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«O NE of the inscriptions at the Pennsylvania Avenue entrance of the National Archives Building quotes the line from Shakespeare: What is Past is ...»

-- [ Page 1 ] --

The Future of the Archival

Profession

By T. R. SCHELLENBERG l

National Archives

O NE of the inscriptions at the Pennsylvania Avenue entrance

of the National Archives Building quotes the line from

Shakespeare: "What is Past is Prologue." This inscription

has been used as the text of many public speeches in Washington.

Its meaning for us is obvious. It implies that the past provides the

knowledge we must have to understand the future. And it applies

to the future of our archival profession, about which I am to speak to you today.

Although some archival work was done quite early in this country, the archival profession, as such, did not develop until rather late in our national history. In colonial times archival work was a matter of individual enterprise, a few persons going about to accumulate documentary materials for historical projects in which they were interested. The first organized efforts to preserve and make available the documentary resources of the Nation were made by three types of institutions: historical societies, libraries, and archives.

The historical society was the first type of institution to enter the field of collecting and preserving documentary materials, and the first historical society to be established in this country was that of Massachusetts in 1791. It was followed a few years later by the American Antiquarian Society, and a few years after that the New York Historical Society was formed. During the decade of the 1820's many State and local historical societies were established.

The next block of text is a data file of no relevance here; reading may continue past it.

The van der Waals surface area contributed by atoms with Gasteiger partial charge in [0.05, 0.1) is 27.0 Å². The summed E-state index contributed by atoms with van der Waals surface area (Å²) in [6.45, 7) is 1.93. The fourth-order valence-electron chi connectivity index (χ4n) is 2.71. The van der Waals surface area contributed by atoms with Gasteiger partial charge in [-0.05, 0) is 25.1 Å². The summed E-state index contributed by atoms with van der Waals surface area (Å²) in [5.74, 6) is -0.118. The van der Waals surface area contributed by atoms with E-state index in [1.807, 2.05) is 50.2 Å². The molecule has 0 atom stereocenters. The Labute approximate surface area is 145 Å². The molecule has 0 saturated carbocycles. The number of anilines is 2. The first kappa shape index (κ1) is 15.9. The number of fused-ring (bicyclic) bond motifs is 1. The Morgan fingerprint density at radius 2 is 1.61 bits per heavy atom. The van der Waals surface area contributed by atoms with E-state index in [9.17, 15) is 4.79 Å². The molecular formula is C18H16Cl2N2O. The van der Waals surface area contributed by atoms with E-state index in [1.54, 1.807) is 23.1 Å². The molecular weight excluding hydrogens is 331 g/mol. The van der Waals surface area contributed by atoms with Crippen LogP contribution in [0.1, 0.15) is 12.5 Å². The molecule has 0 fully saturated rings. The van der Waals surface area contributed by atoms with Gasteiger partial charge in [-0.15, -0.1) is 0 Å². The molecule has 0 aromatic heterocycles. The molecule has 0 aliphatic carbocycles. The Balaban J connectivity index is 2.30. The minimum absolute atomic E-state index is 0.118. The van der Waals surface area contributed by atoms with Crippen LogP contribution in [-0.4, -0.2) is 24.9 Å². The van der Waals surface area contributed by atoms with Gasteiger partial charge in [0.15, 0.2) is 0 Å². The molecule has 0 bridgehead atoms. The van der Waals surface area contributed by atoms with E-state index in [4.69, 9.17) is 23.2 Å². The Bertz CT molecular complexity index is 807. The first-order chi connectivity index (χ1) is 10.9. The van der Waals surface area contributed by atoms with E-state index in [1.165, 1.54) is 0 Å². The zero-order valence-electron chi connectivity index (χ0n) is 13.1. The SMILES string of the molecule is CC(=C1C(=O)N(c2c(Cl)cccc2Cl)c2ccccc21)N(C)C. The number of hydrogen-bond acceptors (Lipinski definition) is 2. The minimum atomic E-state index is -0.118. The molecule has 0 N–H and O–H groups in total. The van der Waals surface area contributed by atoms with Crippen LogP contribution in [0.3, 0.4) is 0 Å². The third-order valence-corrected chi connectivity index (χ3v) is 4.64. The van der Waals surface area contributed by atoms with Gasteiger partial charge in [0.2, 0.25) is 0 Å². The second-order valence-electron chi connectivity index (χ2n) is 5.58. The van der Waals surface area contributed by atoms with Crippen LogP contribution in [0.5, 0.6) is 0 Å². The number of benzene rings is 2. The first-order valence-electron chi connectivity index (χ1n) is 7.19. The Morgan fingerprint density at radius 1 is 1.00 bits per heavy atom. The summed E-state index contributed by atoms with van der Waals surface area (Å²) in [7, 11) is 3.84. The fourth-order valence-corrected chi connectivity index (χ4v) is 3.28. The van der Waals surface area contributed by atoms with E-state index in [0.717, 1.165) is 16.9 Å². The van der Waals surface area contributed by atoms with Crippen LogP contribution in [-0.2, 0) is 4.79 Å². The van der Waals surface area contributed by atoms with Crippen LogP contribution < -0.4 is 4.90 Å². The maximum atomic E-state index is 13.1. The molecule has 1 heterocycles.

By the outbreak of the Civil War 65 such societies had been founded in the settled parts of the country.

In the period after the Civil War libraries came to the fore as the custodians of manuscript materials. The library profession, as such, in the United States was developed largely in consequence of the stimulus given it by Justin Winsor, who was chiefly instrumental in forming the American Library Association, and by Melvil Dr. Schellenberg is Assistant Archivist of the United States for the National Archives. His paper contains the substance of a talk at the annual meeting of the Society of American Archivists in Salt Lake City, Utah, August i8, 1958.

50 THE AMERICAN ARCHIVIST

Dewey, who developed the basic techniques of classification and established the Library Bureau, which concerned itself with improving methods and installing various new library systems. In the last two decades of the century library work was established firmly as a separate profession. Large manuscript collections were accumulated in various libraries of the country. Those of Harvard University, the John Carter Brown Library of Brown University, and the Lenox Library in New York City grew out of the activities of bibliophiles and collectors. The Manuscript Division of the Library of Congress, which took over the manuscript collections acquired by the Federal Government and maintained by the Bureau of Rolls and Library of the Department of State, was a governmental enterprise. On the West Coast somewhat later counterparts of the great eastern repositories were established in the Bancroft Library, the Huntington Library, and the Hoover Library.